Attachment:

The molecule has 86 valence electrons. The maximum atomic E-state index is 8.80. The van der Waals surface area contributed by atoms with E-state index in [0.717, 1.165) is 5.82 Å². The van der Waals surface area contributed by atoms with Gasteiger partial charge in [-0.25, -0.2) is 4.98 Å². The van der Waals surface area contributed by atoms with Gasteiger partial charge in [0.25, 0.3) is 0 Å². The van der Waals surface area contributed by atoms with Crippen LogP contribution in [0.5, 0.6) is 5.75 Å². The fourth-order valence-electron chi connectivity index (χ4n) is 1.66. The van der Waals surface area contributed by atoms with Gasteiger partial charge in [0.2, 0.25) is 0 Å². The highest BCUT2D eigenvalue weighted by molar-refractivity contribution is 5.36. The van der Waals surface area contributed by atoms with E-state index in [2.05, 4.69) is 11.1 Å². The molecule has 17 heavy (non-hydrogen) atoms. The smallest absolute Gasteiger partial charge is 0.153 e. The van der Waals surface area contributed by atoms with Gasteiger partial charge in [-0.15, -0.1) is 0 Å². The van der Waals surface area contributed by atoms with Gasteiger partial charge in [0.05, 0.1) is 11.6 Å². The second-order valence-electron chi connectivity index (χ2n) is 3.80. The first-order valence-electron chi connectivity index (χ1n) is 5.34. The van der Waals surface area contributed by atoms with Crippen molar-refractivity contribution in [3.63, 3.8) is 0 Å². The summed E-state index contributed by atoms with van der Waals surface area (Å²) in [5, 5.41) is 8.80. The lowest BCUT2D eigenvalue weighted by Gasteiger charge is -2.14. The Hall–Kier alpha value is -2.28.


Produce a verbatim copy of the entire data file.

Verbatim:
The molecule has 86 valence electrons. The maximum atomic E-state index is 8.80. The van der Waals surface area contributed by atoms with E-state index in [0.717, 1.165) is 5.82 Å². The van der Waals surface area contributed by atoms with Gasteiger partial charge in [-0.25, -0.2) is 4.98 Å². The van der Waals surface area contributed by atoms with Gasteiger partial charge in [0.25, 0.3) is 0 Å². The van der Waals surface area contributed by atoms with Crippen LogP contribution in [0.5, 0.6) is 5.75 Å². The fourth-order valence-electron chi connectivity index (χ4n) is 1.66. The van der Waals surface area contributed by atoms with Gasteiger partial charge in [0.2, 0.25) is 0 Å². The highest BCUT2D eigenvalue weighted by molar-refractivity contribution is 5.36. The van der Waals surface area contributed by atoms with E-state index in [2.05, 4.69) is 11.1 Å². The molecule has 17 heavy (non-hydrogen) atoms. The smallest absolute Gasteiger partial charge is 0.153 e. The van der Waals surface area contributed by atoms with Gasteiger partial charge in [-0.15, -0.1) is 0 Å². The van der Waals surface area contributed by atoms with Gasteiger partial charge in [0.05, 0.1) is 11.6 Å². The second-order valence-electron chi connectivity index (χ2n) is 3.80. The first-order valence-electron chi connectivity index (χ1n) is 5.34. The van der Waals surface area contributed by atoms with Crippen molar-refractivity contribution in [3.63, 3.8) is 0 Å². The summed E-state index contributed by atoms with van der Waals surface area (Å²) in [5, 5.41) is 8.80. The lowest BCUT2D eigenvalue weighted by Gasteiger charge is -2.14. The Hall–Kier alpha value is -2.28.